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The Weekly Davar
In memory of Barry Taylor Z"L
Jacob leaves Canaan for Haran, arriving 14 years later. On the way, he experiences his famous vision of the ladder stretching to heaven.
He arrives at the home of his wonderful uncle Laban: a good-for-nothing of the highest order who does not miss a single opportunity to steal from his nephew and cheat him out of all he has.
Jacob wishes to marry Laban’s daughter, Rachel. He works seven years for her and then Laban substitutes Leah under the chuppah. He works another seven years for Rachel. He fathers eleven sons and a daughter. Jacob works for Laban for another six years, during which time he makes Laban into a very wealthy man and, although Laban tries to swindle him at every turn, Jacob manages to make himself into an even wealthier man. Finally, the time has come and he packs his bags and begins the long journey home to Israel.
Jacob’s dream is of a ladder ascending to Heaven. The Rabbis understand this as a metaphor. The way to Heaven is a ladder. You climb it rung by rung. There may be the odd rung or two that you can skip, but in general, it’s a slow and continuous process.
There were no elevators or escalators at the time the Torah was written, but even if there were, the metaphor would remain a ladder. There are no shortcuts. If a person wants to become a great human being, it’s a day to day process, climbing one rung at a time.
In a quick fix generation, this can be a little hard for us to swallow. We are always looking for shortcuts. We’d rather tie our stomachs or suction out the fat instead of going on a diet; work so we can pay a nanny rather than look after the kids ourselves; send an impersonal text rather than the ‘effort’ of relating to someone on a phone call, let alone meeting face to face. There are many roads that offer shortcuts to Heaven – minus the real effort. Kabbala (Jewish mysticism) is one example. Learn the mystical books, wear red strings on your wrist, drink the holy water and Heaven is yours. Or the success road – make a lot of money, give it very visibly to charity and allow everyone to tell you how wonderful you are and how you are on the quick elevator that doesn’t even stop at floors along the way. When enough people tell us something, we start to believe it ourselves.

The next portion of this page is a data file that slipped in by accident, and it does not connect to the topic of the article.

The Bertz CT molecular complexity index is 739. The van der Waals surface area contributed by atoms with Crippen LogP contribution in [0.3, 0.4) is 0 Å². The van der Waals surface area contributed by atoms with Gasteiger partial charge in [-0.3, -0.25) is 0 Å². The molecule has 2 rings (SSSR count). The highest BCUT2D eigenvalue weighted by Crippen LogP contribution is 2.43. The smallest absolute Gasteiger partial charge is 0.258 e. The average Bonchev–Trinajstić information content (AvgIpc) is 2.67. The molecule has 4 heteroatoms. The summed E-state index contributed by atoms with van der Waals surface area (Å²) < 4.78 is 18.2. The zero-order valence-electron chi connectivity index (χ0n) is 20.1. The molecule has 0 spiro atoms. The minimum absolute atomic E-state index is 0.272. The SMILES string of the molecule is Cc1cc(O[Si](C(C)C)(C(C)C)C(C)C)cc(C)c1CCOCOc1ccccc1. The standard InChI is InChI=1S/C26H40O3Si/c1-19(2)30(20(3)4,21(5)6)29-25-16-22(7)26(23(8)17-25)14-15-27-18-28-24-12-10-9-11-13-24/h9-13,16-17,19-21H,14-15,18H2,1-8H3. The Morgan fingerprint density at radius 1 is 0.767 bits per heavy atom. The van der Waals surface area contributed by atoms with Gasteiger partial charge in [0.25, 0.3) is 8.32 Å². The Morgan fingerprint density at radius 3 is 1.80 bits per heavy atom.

But the metaphor the Torah uses remains a ladder. You want to reach your full potential as a human being, you need to get out into the world today and find good that you can do, seek wisdom to learn and grown And then you need to do the same again tomorrow, the same again the day after and the same again the day after that. They days need to become weeks, the weeks months, the months years and the years decades. And slowly, but very surely, you ascend the ladder. Slow and steady wins the race, as they say. Live a good life, live it quietly and humbly but steadily. That’s the path to greatness, the path to ultimate fulfilment – in Judaism, the path to Heaven.
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